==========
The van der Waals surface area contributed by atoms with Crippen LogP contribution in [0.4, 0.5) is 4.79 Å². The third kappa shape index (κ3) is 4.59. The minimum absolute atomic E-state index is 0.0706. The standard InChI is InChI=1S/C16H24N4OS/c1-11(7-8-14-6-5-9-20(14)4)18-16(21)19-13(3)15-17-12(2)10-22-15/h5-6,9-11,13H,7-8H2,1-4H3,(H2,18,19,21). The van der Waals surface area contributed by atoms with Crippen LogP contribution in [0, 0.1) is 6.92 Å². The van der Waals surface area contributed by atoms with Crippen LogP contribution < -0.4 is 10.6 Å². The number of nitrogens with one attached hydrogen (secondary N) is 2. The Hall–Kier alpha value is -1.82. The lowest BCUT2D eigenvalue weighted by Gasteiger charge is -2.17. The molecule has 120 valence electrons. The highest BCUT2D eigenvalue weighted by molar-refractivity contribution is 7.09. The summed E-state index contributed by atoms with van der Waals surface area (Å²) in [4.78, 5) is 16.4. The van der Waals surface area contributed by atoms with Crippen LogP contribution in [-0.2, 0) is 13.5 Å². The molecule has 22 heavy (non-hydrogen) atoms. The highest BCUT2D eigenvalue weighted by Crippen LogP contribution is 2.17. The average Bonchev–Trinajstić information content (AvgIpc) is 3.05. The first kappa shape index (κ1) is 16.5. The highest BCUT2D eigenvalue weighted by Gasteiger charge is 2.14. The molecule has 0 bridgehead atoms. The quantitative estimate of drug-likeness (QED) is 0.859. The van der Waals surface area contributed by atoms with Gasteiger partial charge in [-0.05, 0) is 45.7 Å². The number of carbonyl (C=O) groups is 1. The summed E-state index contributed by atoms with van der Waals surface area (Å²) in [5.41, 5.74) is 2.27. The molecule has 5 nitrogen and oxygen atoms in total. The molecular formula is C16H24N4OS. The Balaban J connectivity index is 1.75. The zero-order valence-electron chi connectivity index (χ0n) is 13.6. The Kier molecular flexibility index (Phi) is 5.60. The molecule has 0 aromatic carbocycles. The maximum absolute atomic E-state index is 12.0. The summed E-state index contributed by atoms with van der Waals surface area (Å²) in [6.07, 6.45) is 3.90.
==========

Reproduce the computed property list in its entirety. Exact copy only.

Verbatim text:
The van der Waals surface area contributed by atoms with Crippen LogP contribution in [0.4, 0.5) is 4.79 Å². The third kappa shape index (κ3) is 4.59. The minimum absolute atomic E-state index is 0.0706. The standard InChI is InChI=1S/C16H24N4OS/c1-11(7-8-14-6-5-9-20(14)4)18-16(21)19-13(3)15-17-12(2)10-22-15/h5-6,9-11,13H,7-8H2,1-4H3,(H2,18,19,21). The van der Waals surface area contributed by atoms with Crippen LogP contribution in [0, 0.1) is 6.92 Å². The van der Waals surface area contributed by atoms with Crippen LogP contribution < -0.4 is 10.6 Å². The number of nitrogens with one attached hydrogen (secondary N) is 2. The Hall–Kier alpha value is -1.82. The lowest BCUT2D eigenvalue weighted by Gasteiger charge is -2.17. The molecule has 120 valence electrons. The highest BCUT2D eigenvalue weighted by molar-refractivity contribution is 7.09. The summed E-state index contributed by atoms with van der Waals surface area (Å²) in [4.78, 5) is 16.4. The van der Waals surface area contributed by atoms with Crippen LogP contribution in [-0.2, 0) is 13.5 Å². The molecule has 22 heavy (non-hydrogen) atoms. The highest BCUT2D eigenvalue weighted by Crippen LogP contribution is 2.17. The average Bonchev–Trinajstić information content (AvgIpc) is 3.05. The first kappa shape index (κ1) is 16.5. The highest BCUT2D eigenvalue weighted by Gasteiger charge is 2.14. The molecule has 0 bridgehead atoms. The quantitative estimate of drug-likeness (QED) is 0.859. The van der Waals surface area contributed by atoms with Gasteiger partial charge in [-0.05, 0) is 45.7 Å². The number of carbonyl (C=O) groups is 1. The summed E-state index contributed by atoms with van der Waals surface area (Å²) in [5.41, 5.74) is 2.27. The molecule has 5 nitrogen and oxygen atoms in total. The molecular formula is C16H24N4OS. The Balaban J connectivity index is 1.75. The zero-order valence-electron chi connectivity index (χ0n) is 13.6. The Kier molecular flexibility index (Phi) is 5.60. The molecule has 0 aromatic carbocycles. The maximum absolute atomic E-state index is 12.0. The summed E-state index contributed by atoms with van der Waals surface area (Å²) in [6.07, 6.45) is 3.90.